At Auburn University’s (AU) Ralph Brown Draughon Library, an inconspicuous cabinet tucked among shelves of books and scores of computers is planting seeds of agricultural knowledge in the community.
The Fall Line Seed Library is small, about the size of a filing cabinet, but its offerings are diverse — seeds to cultivate herbs, heirloom veggies and native plants.
“Seed saving and sharing is part of our cultural and agricultural tradition that’s being lost,” said Patricia Hartman, an AU science librarian who revamped the seed library three years ago. “Our goal is to maintain genetic diversity and keep those heirloom lines around.”
Seed library member and AU special collections librarian Greg Schmidt said the library-within-a-library’s tactics are simple: Loan seeds to gardeners in hope they’ll replenish the fruits — or seeds — of their labor post-harvest.
“The seed packets in our library, some of them say they were grown in Opelika or Dadeville, and those I can trust will probably do well in Auburn,” said Schmidt, an avid gardener. “Others don’t have that information, and a quick search online will often let me know what makes these seeds worthy or, in some cases, not worthy of attempting. I have a small garden, so I try to be selective.”
The free library checks out and collects seeds from its more than 300 members during seed swaps, local farmers markets and its main hub on the AU library’s second floor. A second seed library recently sprouted down the road at the Lewis Cooper Jr. Memorial Library in Opelika.
“It’s a great way for the community to learn more about gardening,” said Rosanna McGinnis, director of the Opelika library. “My goal was really to create an opportunity for community members to dabble in growing their own food. If you’re like me, I kill everything, so I didn’t want people to have to put a lot of money into trying something new.”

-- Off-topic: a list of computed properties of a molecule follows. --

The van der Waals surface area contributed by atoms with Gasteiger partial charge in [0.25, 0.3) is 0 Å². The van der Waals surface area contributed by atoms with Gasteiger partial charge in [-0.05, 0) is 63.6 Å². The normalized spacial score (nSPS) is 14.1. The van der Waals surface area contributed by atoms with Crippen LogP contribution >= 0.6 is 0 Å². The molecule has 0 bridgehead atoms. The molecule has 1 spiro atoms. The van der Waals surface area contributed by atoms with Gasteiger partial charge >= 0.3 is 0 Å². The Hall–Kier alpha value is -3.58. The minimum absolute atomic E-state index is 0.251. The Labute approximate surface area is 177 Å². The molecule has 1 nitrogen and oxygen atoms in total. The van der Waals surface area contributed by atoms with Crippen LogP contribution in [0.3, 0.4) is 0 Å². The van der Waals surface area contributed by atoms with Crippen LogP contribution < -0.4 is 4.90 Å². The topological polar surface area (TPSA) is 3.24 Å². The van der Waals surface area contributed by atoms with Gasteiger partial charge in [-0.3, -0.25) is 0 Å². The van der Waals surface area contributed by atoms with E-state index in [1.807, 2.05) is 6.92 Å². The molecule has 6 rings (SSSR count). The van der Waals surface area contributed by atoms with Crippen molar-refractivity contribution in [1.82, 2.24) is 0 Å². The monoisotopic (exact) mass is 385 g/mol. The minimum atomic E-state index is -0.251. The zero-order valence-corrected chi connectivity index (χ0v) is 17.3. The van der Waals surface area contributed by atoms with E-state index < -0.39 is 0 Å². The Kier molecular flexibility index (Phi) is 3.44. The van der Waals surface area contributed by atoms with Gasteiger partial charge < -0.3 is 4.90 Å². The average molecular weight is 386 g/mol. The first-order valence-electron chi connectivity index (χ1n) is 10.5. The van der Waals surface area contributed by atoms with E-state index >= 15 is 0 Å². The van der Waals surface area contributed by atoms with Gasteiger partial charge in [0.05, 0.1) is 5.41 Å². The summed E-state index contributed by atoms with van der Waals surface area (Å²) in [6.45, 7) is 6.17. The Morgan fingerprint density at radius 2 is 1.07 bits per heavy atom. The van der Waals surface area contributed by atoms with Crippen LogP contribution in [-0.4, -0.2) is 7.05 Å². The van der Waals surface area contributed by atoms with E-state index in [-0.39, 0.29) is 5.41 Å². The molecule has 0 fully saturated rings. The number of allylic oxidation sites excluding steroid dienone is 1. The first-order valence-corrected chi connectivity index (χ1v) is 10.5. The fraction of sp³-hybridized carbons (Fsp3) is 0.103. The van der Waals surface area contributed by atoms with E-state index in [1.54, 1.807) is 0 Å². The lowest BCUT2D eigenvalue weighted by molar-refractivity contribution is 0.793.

While mainstream varieties like brandywine tomatoes are available in the Fall Line Seed Library’s drawers, horticultural junkies like Roger Birkhead know to dig deeper. He and other gardeners have hit the jackpot with a plant that might as well bleed orange and blue — AU-76, a tomato developed in AU’s horticulture department.
“I’ve always gardened, even when I was a graduate student in Georgia,” said Birkhead, who has grown over 60 tomato varieties and is one of the library’s biggest seed donors. “I can certainly contribute to the library, and it’s a good way to interact with others through seed exchanges. That’s how I got things like AU-76 and sweet potato slips.”
Whether growing glass gem corn, tomatoes, blue collards or native clematis, Birkhead and his family enjoy learning where food comes from, even when a crop fails.
“Sometimes we try a variety that doesn’t work well for us, so we put our excess in the seed library,” Birkhead said. “Maybe someone else will have more luck.”
Considering the seed library’s proximity to books and abundant information, Hartman encourages rookie gardeners to ask for help when problems pop up. As for growers fearing library late fees? No issues here.
“There’s no fee for returning your seeds late,” Hartman said. “In fact, you’re not required to return them at all.”
Since store-bought packets often contain more seeds than a gardener needs, Hartman suggests members donate partial packs. It creates a risk-free opportunity for horticulturalists and small-time farmers to broaden their gardens and — given a fruitful harvest — help others.
“We realize it doesn’t always work out quite that way,” Hartman said. “Our gardens aren’t always as successful as we would like, but that’s the goal.”
For more information, follow the Fall Line Seed Library on Facebook or click here to contact Hartman.
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